I clicked “new post” with the intention of writing a fun personal update about Morocco and announcing the cover reveal for WILD AWAKE, which is happening on Monday, and in celebration of which I will be giving away query critiques and hand-written postcards from Fez and possibly a few rain sticks and one aloe plant, slightly damaged. But now that I’ve written this post, I think I really will be ready to celebrate in a way I wouldn’t have been before.

In the meantime, I would like to know: how have you gotten out of your own loops, writing-related and otherwise? What’s the one thing that kills your creativity, and what brings it back to life? Is there any way to avoid falling into these bad trips, or are they a fact of life? Links on this subject appreciated!

20 comments:

  1. Hilary - decisions are horrible things. But love & writing will see you through any mis-steps (and sometimes mis-steps are inevitable! And totally not productive or spiritually strengthening). I've been trying to learn these things over the past 3 years. Love & writing. Taking big, slow breaths.

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    1. thanks, helen! thanks especially for saying that mis-steps are sometimes NOT productive or helpful. I once had a great conversation with a friend where we decided that every day DOESN'T count. it felt good to reject the self-helpy narrative of living every day to the fullest, and being okay with some days being shitty instead of trying to convince yourself otherwise...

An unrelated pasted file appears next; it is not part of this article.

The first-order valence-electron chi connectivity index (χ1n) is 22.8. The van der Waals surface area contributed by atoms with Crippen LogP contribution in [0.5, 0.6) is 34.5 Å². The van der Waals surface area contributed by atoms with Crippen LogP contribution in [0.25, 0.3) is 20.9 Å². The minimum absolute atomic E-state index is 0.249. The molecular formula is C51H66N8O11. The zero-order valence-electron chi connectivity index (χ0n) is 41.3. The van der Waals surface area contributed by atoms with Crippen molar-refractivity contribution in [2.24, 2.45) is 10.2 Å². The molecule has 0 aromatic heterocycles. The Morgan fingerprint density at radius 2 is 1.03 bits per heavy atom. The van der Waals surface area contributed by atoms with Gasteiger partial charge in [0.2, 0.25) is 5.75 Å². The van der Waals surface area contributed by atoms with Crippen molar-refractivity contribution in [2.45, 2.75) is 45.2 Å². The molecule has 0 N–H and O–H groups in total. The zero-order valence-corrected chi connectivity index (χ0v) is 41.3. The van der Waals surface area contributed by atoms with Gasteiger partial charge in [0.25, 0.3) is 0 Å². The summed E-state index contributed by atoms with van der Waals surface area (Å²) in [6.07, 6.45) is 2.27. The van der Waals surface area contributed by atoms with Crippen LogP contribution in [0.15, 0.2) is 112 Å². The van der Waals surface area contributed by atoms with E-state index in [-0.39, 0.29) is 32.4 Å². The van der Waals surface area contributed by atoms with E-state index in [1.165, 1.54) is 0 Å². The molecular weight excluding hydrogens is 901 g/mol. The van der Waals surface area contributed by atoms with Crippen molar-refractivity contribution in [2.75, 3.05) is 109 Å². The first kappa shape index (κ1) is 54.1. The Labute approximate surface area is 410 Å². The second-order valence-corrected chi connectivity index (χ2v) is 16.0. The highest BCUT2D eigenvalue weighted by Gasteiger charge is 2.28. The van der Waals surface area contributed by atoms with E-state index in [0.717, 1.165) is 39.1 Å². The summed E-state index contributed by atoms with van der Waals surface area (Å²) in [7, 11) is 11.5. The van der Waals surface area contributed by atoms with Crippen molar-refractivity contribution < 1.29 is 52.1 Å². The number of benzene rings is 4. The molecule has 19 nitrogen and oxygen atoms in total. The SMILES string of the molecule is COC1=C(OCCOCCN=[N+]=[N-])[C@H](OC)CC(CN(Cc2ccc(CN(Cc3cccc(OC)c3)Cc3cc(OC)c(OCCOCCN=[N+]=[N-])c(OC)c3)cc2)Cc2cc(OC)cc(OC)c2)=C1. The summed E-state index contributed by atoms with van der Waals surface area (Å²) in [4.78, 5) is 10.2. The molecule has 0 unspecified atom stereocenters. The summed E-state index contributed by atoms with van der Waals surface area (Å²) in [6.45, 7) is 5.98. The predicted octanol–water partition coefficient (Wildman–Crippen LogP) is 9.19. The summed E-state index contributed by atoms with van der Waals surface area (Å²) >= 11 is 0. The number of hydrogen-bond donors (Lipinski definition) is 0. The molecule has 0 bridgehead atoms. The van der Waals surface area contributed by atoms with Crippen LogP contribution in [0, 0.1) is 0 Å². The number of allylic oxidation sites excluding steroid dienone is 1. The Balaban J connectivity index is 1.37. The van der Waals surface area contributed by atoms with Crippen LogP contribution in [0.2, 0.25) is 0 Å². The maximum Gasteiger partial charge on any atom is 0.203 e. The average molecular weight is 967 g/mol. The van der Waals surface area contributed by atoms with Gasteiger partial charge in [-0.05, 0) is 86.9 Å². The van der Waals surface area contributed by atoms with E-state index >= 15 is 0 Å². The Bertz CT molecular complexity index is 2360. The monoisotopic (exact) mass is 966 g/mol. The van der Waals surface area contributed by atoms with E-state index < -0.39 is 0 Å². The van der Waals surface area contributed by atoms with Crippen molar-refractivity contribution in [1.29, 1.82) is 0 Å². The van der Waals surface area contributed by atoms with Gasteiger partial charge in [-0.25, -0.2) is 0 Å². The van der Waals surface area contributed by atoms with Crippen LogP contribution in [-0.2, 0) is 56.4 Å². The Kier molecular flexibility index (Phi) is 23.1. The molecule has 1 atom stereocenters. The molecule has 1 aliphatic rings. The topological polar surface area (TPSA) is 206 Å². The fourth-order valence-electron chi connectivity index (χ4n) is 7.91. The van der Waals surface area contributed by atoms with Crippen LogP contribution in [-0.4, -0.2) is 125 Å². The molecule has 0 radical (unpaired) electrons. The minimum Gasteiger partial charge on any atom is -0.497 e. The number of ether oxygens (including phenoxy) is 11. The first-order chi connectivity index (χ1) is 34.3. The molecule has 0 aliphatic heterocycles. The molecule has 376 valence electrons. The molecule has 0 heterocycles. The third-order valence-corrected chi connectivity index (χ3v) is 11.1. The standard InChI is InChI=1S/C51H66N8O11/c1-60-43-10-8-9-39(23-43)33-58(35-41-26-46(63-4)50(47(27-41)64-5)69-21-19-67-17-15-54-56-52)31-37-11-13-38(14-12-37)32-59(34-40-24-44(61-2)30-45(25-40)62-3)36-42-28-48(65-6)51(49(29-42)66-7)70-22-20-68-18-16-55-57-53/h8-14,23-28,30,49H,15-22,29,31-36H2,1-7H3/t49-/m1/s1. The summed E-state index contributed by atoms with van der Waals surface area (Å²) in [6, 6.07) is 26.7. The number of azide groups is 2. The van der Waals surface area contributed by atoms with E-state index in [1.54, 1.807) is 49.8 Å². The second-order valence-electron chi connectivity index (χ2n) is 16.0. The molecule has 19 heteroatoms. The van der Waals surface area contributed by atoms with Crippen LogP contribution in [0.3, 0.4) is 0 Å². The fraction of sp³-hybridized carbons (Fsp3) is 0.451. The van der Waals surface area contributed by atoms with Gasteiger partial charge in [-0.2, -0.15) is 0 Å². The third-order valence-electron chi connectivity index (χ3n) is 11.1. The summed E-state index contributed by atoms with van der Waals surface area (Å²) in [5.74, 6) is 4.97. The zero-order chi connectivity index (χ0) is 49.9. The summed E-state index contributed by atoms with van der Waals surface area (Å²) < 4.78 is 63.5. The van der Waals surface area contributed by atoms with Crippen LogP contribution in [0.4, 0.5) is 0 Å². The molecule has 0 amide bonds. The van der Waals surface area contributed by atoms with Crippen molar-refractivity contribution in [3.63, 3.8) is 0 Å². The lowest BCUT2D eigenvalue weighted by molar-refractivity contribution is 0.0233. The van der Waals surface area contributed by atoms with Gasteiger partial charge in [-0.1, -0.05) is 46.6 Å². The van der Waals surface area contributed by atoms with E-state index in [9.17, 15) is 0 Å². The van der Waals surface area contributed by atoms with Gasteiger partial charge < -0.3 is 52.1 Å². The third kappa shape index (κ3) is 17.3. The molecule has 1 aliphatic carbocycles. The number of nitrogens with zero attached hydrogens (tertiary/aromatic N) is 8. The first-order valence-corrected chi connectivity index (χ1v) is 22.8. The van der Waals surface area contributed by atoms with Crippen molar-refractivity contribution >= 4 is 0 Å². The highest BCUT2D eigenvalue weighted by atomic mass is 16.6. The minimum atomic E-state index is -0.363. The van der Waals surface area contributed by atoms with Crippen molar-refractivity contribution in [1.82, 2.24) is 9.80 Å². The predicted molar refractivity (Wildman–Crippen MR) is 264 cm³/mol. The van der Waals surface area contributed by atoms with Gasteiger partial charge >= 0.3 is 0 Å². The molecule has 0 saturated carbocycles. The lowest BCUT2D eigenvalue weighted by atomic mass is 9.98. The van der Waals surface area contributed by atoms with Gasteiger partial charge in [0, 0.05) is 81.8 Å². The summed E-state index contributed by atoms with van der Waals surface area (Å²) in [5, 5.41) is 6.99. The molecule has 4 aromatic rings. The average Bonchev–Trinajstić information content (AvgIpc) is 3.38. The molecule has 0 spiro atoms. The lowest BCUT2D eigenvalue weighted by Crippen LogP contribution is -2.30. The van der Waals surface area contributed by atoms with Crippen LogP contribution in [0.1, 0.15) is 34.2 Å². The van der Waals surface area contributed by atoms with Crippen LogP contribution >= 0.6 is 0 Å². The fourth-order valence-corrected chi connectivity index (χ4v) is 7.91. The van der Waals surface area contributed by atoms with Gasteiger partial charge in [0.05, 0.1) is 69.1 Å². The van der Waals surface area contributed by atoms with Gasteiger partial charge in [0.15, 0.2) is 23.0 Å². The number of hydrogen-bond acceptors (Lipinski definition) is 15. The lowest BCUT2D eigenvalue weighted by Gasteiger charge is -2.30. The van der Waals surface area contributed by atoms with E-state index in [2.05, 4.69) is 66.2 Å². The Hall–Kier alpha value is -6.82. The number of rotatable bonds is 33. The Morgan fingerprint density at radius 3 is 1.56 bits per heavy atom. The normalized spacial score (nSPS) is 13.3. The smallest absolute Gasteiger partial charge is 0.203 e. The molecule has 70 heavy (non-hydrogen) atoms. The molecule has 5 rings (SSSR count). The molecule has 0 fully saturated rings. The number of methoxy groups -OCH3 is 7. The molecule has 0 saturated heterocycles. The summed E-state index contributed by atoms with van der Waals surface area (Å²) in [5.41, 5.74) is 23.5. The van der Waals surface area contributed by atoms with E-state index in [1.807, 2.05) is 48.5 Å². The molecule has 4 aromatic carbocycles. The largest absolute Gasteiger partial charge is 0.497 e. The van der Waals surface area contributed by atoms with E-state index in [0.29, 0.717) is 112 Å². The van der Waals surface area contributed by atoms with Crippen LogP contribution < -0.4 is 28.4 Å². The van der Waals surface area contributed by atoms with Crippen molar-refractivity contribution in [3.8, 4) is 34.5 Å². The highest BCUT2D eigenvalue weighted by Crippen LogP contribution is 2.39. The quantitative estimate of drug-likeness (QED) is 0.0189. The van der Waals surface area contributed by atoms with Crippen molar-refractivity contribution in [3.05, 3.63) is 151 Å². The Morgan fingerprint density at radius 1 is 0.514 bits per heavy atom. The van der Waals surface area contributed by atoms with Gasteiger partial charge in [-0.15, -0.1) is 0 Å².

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  2. When I'm too scared to physically face the computer, I buy an absurdly large pile of chocolate and keep myself physically present that way - plus I'm convinced the sugar high helps stave off the insecurity gnomes for long enough to get started.

    Louise Curtis

    Incidentally, I'm 30 and I feel like my life has just all fallen into place. My twenties were horrible and packed with emotional, mental, and existential crises. Luckily, all my friends went through the same thing at the same time.